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Alabama By the Numbers: The Kids Are Alright

TUSCALOOSA AL - OCTOBER 02:  Head coach Nick Saban of the Alabama Crimson Tide leads his team onto the field to face the Florida Gators at Bryant-Denny Stadium on October 2 2010 in Tuscaloosa Alabama.  (Photo by Kevin C. Cox/Getty Images)
TUSCALOOSA AL - OCTOBER 02: Head coach Nick Saban of the Alabama Crimson Tide leads his team onto the field to face the Florida Gators at Bryant-Denny Stadium on October 2 2010 in Tuscaloosa Alabama. (Photo by Kevin C. Cox/Getty Images)
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Following Alabama's 2009 National Championship run, the Crimson Tide saw an epic amount of attrition due to  graduation and the NFL Draft. The conventional wisdom going into the 2010 season was that a defense returning just two starters would lag behind as the young players got up to speed and gelled as a unit. The offense, widely expected to be phenomenal due to the return of Greg McElroy, Mark Ingram and Julio Jones, would have to carry the load till then.

Five weeks into the season has Alabama still undefeated and at No. 1 in the polls. So everything is going as planned, right? Well not exactly, but you won't hear us complaining.

Alabama's offense certainly has taken a substantial step forward. It is racking up an average of 37.8 points per game -- the best in the SEC, good enough 16th nationally and almost two field goals better than last year's figure. But as good as the offense has been, the young defense is even better. Right now the Tide boast the No. 1 scoring defense in the nation allowing allowing just nine points per game -- more than a point less than the number two team in the land, Iowa.

You might have noticed Alabama has scored a hell of a lot this season but what is really amazing is how fast they are in doing it. Here's the cumulative breakdown of scoring in each game this season by period (Table 1).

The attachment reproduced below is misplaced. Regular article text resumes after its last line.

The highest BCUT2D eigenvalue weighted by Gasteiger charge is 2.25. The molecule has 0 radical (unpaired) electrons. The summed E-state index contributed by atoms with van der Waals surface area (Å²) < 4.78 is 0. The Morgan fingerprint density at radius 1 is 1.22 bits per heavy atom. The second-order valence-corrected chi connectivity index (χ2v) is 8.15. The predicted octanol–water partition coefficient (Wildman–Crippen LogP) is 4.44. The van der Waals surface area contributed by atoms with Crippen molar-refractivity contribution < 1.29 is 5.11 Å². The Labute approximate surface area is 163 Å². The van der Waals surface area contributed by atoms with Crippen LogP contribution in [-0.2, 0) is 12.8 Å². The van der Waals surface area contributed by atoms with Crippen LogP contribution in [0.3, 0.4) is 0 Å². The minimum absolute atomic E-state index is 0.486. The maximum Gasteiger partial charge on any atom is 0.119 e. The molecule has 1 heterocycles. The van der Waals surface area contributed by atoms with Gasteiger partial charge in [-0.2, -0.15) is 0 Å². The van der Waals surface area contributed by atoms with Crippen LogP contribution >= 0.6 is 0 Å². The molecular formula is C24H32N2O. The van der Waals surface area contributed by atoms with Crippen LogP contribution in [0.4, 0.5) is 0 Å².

Thus far in 2010, Alabama is scoring a whopping two thirds of its points in the first half of each game. Last year the Crimson Tide scored only 54% of its points in the first 30 minutes of play. Bottom line: Alabama has been taking the lead resoundingly and then grinding out the clock the rest of the way.

Opposing offenses are getting their licks in early as well with 80% of their points coming before the bands take the field. But those attacks have been anemic at best and peter off to nonexistent after the intermission. No team this season has been able to find the Alabama end zone in the second half of play.

Given the dominance on the scoreboard this season, one would expect a vast difference in the yards accumulated by Alabama's offense versus yards the defense allowed. That's not quite the case (Table 2):


Things start as you expect in the first three games but  have changed dramatically with the onset of conference play. The Crimson Tide's offensive yardage was dead even with Arkansas and Florida actually had eight more yards of offense than Alabama last Saturday.

This would seem to suggest the Alabama passing game has been speeding things up but, instead, there doesn't seem to be a wide disparity in production of one unit over the other when looked at in context. Alabama is currently rolling up an average of 464 yards per game, good enough for 20th in the nation. And the defense is permitting 292.4 yards per game, putting them 20th in the country as well.

Coach Saban has long stressed third down defense as a key for the team's success and its a nice spot to break down what is happening here (Table 3).


On offense the jump in productivity isn't tough to miss. Alabama is currently 19th in the nation for third down conversions (48.98%) which stands in stark contrast from last year when the Crimson Tide finished 62nd in the country (39.18%). The result is Alabama is now No. 3 in the SEC in Passing Offense, Rushing Offense and Total Offense and placing quite well in each of those categories nationally.